Paint Color Mixing Chart

A paint color mixing chart offers a great way to learn how different paint colors are created and how they relate to one another.

A basic paint color mixing chart, or a paint color wheel, is comprised of 12 pure colors. The colors are organized in a way that shows you how they were derived.

Primary paint colors

primary paint colors on a mixing chart

Red, blue and yellow are called primary colors.

Unlike secondary, tertiary and quaternary colors, primary paint colors cannot be "made" by mixing.

These 3 colors give origin to the rest of the colors you see on the color wheel.

Secondary paint colors

There are also 3 secondary paint colors on a color wheel. They are created when you combine 2 primary colors together in equal amounts.

secondary paint colors on a mixing chart

  • red + blue = violet

  • blue + yellow = green

  • yellow + red = orange

Notice how the secondary colors are positioned on the paint color mixing chart - right between the 3 primary colors.

Intermediate paint colors

The remaining 6 colors you see on a typical color wheel are called intermediate paint colors. They are produced by mixing a primary color with an adjacent secondary color.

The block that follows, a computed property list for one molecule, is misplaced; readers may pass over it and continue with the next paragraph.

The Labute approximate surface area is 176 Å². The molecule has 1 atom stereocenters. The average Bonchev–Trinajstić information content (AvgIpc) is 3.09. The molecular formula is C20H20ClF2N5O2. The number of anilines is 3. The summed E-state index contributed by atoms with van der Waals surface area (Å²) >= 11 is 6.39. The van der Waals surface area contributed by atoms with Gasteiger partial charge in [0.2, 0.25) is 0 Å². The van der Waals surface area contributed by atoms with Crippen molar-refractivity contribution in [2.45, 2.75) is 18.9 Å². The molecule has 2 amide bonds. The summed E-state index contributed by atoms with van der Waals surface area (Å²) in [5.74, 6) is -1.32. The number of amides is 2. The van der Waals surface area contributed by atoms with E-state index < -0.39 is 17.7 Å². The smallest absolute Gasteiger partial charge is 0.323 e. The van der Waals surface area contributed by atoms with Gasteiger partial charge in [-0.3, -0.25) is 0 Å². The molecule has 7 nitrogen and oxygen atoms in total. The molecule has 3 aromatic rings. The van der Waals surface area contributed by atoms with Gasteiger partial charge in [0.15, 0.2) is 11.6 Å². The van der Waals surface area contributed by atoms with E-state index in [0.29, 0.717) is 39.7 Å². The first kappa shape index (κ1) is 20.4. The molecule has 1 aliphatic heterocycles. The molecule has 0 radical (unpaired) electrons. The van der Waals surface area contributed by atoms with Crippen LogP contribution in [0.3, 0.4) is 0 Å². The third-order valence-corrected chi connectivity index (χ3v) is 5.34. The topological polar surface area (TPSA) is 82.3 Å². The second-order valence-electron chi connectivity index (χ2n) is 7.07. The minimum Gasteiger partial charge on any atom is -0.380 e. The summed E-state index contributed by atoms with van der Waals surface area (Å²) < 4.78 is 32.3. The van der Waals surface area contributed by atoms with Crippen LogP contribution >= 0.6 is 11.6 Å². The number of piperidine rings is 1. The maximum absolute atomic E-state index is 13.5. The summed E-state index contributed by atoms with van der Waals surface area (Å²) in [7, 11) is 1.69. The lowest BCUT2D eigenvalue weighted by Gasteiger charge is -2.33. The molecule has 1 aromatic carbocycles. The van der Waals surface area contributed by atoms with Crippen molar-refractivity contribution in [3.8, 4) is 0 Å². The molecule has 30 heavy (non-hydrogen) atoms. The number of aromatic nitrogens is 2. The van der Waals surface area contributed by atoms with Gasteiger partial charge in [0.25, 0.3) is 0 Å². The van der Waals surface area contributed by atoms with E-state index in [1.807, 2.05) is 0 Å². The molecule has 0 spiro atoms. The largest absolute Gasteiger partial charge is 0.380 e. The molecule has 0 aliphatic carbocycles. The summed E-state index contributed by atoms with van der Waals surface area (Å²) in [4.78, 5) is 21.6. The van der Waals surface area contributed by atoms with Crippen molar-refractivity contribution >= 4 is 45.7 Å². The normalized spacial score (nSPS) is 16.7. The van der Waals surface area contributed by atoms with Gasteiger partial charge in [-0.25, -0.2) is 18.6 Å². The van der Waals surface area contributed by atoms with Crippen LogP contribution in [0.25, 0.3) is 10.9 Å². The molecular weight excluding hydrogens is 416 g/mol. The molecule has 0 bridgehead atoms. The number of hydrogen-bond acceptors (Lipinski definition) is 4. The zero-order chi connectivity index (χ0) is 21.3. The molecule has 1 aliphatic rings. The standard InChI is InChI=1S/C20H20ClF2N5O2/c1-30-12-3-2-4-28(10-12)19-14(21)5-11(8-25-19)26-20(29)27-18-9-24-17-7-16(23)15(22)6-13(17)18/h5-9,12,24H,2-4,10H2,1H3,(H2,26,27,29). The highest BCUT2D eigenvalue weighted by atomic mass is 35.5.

intermediate paint colors on a mixing chart

  • yellow + orange = yellow-orange

  • orange + red = red-orange

  • red + violet = violet-red

  • violet + blue = blue-violet

  • blue + green = green-blue

  • green + yellow = yellow-green

On a paint color wheel, the intermediate colors are placed between the primary and secondary colors.

Tertiary paint colors

The third level of mixing paint colors produces tertiary colors. They are formed when 2 secondary colors are combined. For example:

  • green + orange = brown

  • orange + violet = brick

  • violet + green = slate

Tertiary colors are usually not displayed on a basic paint color mixing chart, to keep things simple.

Quaternary paint colors

There is a fourth level of mixing paint colors, which is also not shown on a regular color wheel. When 2 tertiary colors are mixed, quaternary paint colors are formed. These colors are the most complex and interesting of all - they add depth and sophistication to paint color schemes.


Whew, 4 levels deep and we are still not done with deriving paint colors! To learn how to create tints, shades, tones and vary the value and intensity of colors, continue to "The ABC's of Mixing Paint Colors".




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